Let the wunderkinder play in peace
Not only is Wimbledon over, but by the time you read this the tedious annual inquest over British failures will be, too. The sense of outrage at our shortcomings was a bit less intense this year: the traditional "no British woman player past the first round" scandal was avoided by the simple trick of getting two of them to play each other, so one had to go through. Nonetheless, as in every other Wimbledon since the continents began to drift apart, we were denied a British winner.
Despite still being barely in the prime of his career, Andy Murray has begun to be referred to as "poor old Andy" by Sue Barker, whose soft maternal smile of sympathy-for-the-loser has been so honed by the past few years that she must be considering hiring herself out to school sports days. Not even my tactic of predicting that he wouldn't win in my NS predictions for 2011, calculated to tempt fate in his favour, did the trick. Well, fair enough. He's still the fourth-best player in the world, which is a lot better than we've done for generations. I'm old enough to remember a time when the only British man visible in the second week of Wimbledon was Cliff Richard, threatening to break into a medley. Things have come a long way.
But the criticism of Murray this year took on a strange character. It's not so much about the fact he can't quite get past Nadal. It's that he's not enough fun. There were articles and radio discussions about how Britain is still "struggling to warm to him". Murray's grumpy demeanour has been noted before, but there's a real sense now that he ought to have grown out of it. Why can't he clown around more, thrill us with impressions of the other players like Djokovic does, maybe pull out that old routine where you give the racquet to a ballboy? Why can't we see the "human side"?
The golfing wunderkind Rory McIlroy fell foul of this same mentality recently when he chose to do his practice round for the Open at the fan-frustrating hour of 6am. The Today programme, among others, sniffily implied that this was not quite on. What about all the people who wanted to watch him practising?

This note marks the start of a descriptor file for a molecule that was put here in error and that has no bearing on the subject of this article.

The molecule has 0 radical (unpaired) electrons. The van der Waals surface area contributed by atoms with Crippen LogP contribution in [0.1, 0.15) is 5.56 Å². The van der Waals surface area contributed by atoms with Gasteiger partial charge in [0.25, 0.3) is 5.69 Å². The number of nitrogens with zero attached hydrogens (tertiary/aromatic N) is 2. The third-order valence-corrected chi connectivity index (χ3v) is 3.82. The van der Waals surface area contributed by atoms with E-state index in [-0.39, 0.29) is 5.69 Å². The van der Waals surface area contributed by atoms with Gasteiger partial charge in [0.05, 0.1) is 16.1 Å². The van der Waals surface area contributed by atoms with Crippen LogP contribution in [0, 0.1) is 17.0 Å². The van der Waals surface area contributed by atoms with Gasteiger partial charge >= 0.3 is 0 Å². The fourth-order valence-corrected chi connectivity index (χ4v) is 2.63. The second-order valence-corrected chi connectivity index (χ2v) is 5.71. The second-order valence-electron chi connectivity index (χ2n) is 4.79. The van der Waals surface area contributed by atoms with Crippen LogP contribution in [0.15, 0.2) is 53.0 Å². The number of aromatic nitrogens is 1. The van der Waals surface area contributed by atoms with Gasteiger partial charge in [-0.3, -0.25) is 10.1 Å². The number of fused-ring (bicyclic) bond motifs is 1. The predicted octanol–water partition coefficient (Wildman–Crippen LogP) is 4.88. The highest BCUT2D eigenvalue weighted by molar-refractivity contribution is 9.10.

I think this insistence on seeing "the human side" is wrong-headed and silly. For one thing, it's asking a lot of someone who's already attained excellence in one field to shine in another. Why should Andy Murray be anything more than an emotionally reclusive, awkward 24-year-old who's brilliant at tennis? I'm a comedian and that's more than enough work for me; no one criticises my gigs because "although amusing, he seems to lack a solid backhand". If you had to do a press conference after a bad day at work, how many sparkling one-liners do you reckon you'd come out with? Now imagine several million people had watched that day at work and you start to grasp the unfairness of this expectation that Murray, as well as competing at the highest level of sport, should do it with a goofy grin.
You may say that if sportspeople want to get paid millions for playing a game, the least they owe us is to show some personality.
But those expectations don't apply in other highly paid fields. Naomi Campbell spends a fair bit of her downtime spitting at policemen and injuring journalists, but nobody suggests that this makes her a less impressive model. Would you rather your heart operation
was carried out by a dull, expert surgeon, or someone who's never been great at the actual cutting but reels off the whole of a Tony Hancock episode as he's reaching into your organs?
People at the top level of performance don't owe us anything but to continue achieving that level. Rory McIlroy has more than enough on his plate taking on vastly more experienced players at one of golf's most demanding tournaments. We shouldn't be troubling ourselves with the fact he avoided signing 1,000 autographs by getting his practice in at 6am. (If anything, we should marvel at the idea that a man in his early twenties was out of bed at that time.)
Having said all this, Murray did cry a little after winning the Davis Cup on 10 July.
So maybe now we can finally "warm to him". Next time someone serves me in a restaurant, I'm not tipping them unless they break down in tears, explain how much it means to have everyone's support and then end with a little dance. l
Next week: Nicholas Lezard